Martina Bagnoli has given medieval scholarship a marvelous gift with this handsome book. A Feast for the Senses is much more than an exhibition catalogue for the exhibit of the same name that was on display at the Walters Art Museum from Oct. 16, 2016 through January 8, 2017. It is almost a manifesto from scholars who have found tremendous value in paying close attention to the sensory, experiential dimension of medieval art in its physical, as well as spiritual, contexts, and who wish to invite other art historians to join them in rediscovering and possibly re-evaluating our understanding of medieval art as situated, embodied experience. Some of the chapters are illuminating descriptions of artworks that appeal to the senses, but a few go beyond that to engage the art at a phenomenological level, exploring how and what art can tell us about embodied perception itself.
Of course, it is hard for a reader of the volume to share in the experiences that the exhibit itself might have offered, though limited by being housed in a museum. However, the book gives us 123 high-quality plates that individually and collectively provide fascinating evidence for the exhibition's central claim: that medieval art richly invites and engages its viewers through their five bodily senses, as a way of facilitating, as Bagnoli says in her second chapter, "the notion that to accept God's invitation and be reunited with him meant, first, to be able to feel him with one's own body" (33). The scholarship in this book is generally of very high quality. I will offer a few quibbles here and there, and a deeper critique of one contribution, but on the whole I think this volume successfully attains its purpose.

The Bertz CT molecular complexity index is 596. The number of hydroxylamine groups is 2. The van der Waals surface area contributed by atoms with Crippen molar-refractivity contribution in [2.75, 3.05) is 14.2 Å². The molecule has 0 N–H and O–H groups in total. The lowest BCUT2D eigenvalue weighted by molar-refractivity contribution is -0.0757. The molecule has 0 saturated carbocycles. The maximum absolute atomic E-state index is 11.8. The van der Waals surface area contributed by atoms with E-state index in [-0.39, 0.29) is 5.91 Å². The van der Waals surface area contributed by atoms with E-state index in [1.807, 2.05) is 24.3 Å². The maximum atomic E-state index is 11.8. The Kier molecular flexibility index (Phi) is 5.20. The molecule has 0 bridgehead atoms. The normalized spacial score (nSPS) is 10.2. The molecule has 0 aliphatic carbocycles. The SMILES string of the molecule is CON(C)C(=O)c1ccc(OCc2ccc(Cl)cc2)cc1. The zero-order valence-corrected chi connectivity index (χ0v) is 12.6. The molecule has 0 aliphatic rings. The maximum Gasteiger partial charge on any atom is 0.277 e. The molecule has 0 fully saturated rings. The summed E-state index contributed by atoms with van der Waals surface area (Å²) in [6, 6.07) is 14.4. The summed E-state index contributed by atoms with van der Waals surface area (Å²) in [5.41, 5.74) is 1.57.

Bagnoli, the Executive Director of Gallerie Estensi in Modena, Italy, curated the exhibit, edited this volume, and wrote the introduction, "Sensual Awakenings," and the first and second chapters, "Making Sense" and "Longing to Experience," respectively. Her introduction intrigues the reader. Then, to good effect, Bagnoli's first chapter all but overwhelms us with a dizzying array of figures, schematics, and theories that all attest to the keen interest paid in the Middle Ages to our senses and cognitive processes, which resulted in a number of intellectual and artistic applications, and also made forays into a more phenomenological understanding of how we make sense of the world. Bagnoli has an impressive sense of the general historical trajectory and development of medieval conceptions of cognition. She also capably shows that while sight and hearing get most of the air time in medieval investigations of sense and cognition, touch, taste, and smell have their own moments on stage in the work of different thinkers and artists.